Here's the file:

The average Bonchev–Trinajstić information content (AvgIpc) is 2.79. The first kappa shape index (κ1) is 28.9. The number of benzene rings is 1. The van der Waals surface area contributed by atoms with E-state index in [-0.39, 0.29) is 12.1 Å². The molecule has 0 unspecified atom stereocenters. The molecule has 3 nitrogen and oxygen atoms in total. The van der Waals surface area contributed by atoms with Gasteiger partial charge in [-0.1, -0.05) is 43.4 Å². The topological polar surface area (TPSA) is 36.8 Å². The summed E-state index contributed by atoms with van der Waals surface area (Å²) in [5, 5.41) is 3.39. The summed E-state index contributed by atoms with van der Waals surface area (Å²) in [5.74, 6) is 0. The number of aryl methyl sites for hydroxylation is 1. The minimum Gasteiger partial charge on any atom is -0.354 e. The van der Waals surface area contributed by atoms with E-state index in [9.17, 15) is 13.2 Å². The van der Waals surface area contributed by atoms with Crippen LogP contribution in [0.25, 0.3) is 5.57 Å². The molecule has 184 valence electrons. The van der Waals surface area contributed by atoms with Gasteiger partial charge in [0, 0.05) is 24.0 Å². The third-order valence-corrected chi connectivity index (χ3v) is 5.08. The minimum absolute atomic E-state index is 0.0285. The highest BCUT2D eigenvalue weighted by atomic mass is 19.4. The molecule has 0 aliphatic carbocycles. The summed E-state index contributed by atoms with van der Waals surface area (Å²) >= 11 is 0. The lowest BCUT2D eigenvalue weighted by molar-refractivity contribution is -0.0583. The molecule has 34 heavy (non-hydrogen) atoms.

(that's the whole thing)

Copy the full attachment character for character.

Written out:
The average Bonchev–Trinajstić information content (AvgIpc) is 2.79. The first kappa shape index (κ1) is 28.9. The number of benzene rings is 1. The van der Waals surface area contributed by atoms with E-state index in [-0.39, 0.29) is 12.1 Å². The molecule has 0 unspecified atom stereocenters. The molecule has 3 nitrogen and oxygen atoms in total. The van der Waals surface area contributed by atoms with Gasteiger partial charge in [-0.1, -0.05) is 43.4 Å². The topological polar surface area (TPSA) is 36.8 Å². The summed E-state index contributed by atoms with van der Waals surface area (Å²) in [5, 5.41) is 3.39. The summed E-state index contributed by atoms with van der Waals surface area (Å²) in [5.74, 6) is 0. The number of aryl methyl sites for hydroxylation is 1. The minimum Gasteiger partial charge on any atom is -0.354 e. The van der Waals surface area contributed by atoms with E-state index in [9.17, 15) is 13.2 Å². The van der Waals surface area contributed by atoms with Crippen LogP contribution in [0.25, 0.3) is 5.57 Å². The molecule has 184 valence electrons. The van der Waals surface area contributed by atoms with Gasteiger partial charge in [0, 0.05) is 24.0 Å². The third-order valence-corrected chi connectivity index (χ3v) is 5.08. The minimum absolute atomic E-state index is 0.0285. The highest BCUT2D eigenvalue weighted by atomic mass is 19.4. The molecule has 0 aliphatic carbocycles. The summed E-state index contributed by atoms with van der Waals surface area (Å²) >= 11 is 0. The lowest BCUT2D eigenvalue weighted by molar-refractivity contribution is -0.0583. The molecule has 34 heavy (non-hydrogen) atoms.